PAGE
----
Should I consider collaborative divorce to settle my case?

On Behalf of | Aug 3, 2021 | Collaborative Law |

For Louisiana couples who are getting a divorce, if the case is decided on by a judge, it can be difficult to achieve an outcome that is acceptable to both sides. Many cases are acrimonious and any attempt at a resolution will be useless. For couples who are on reasonably good terms and want to try to reach a consensus without a time-consuming and costly court case, collaborative divorce might be a viable alternative. This is true regardless of a couple’s financial situation, how many children they have and their goals for the future.

Key points about the collaborative divorce process

Before moving forward with a collaborative divorce, it is important to understand fundamental facts about it. In a collaborative divorce, cooperation is preferred in lieu of each side staking out positions with little room to negotiate. Collaborative legal professionals will be present for both parties and try to find common ground. This can create solutions for property division, child custody, child support, visitation and alimony.

The primary benefit of collaborative divorce is that it can substantially reduce conflict. Circumstances in which couples refuse to budge in their family law case are plentiful. A collaborative divorce encourages bargaining. The parties can reach a temporary agreement while the case is in progress; they can share information willingly; they can set the ground rules and keep from engaging in long-term dispute; a settlement that both sides can live with can be reached; and they can agree how to handle any challenges that arise after the divorce is completed. In family law, any strategy to cut down on negativity can be beneficial personally, emotionally and financially.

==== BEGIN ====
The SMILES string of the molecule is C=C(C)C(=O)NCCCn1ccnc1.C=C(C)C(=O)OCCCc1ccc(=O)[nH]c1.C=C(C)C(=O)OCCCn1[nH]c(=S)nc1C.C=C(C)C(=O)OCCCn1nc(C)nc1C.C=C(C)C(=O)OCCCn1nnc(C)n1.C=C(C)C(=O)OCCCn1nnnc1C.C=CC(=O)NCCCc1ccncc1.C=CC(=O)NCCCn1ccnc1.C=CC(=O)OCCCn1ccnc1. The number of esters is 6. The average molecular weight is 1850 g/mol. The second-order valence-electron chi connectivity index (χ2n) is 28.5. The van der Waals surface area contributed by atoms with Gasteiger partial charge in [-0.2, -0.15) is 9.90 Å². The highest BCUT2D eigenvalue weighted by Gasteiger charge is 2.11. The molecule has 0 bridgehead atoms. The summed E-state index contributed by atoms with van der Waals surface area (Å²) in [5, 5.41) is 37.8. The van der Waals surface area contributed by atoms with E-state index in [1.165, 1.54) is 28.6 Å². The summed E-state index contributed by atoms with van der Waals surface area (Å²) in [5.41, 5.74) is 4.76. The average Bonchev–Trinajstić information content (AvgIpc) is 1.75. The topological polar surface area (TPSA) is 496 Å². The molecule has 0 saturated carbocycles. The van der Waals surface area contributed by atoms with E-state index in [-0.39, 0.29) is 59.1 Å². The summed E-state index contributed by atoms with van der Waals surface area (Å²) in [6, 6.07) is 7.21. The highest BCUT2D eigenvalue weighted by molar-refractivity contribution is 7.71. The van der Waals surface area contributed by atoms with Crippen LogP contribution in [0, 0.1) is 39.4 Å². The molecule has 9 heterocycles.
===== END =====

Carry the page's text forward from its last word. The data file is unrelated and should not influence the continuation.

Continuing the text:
For some cases, collaborative divorce is a wise path

Some attempts at a collaborative divorce fail and it is necessary to go to court. Still, if the sides are amicable, willing to be flexible and want to move forward without rancor or an extended court battle, it could be fruitful to explore this option. From the outset, it is useful to be aware of the positives and negatives and to have experienced advice.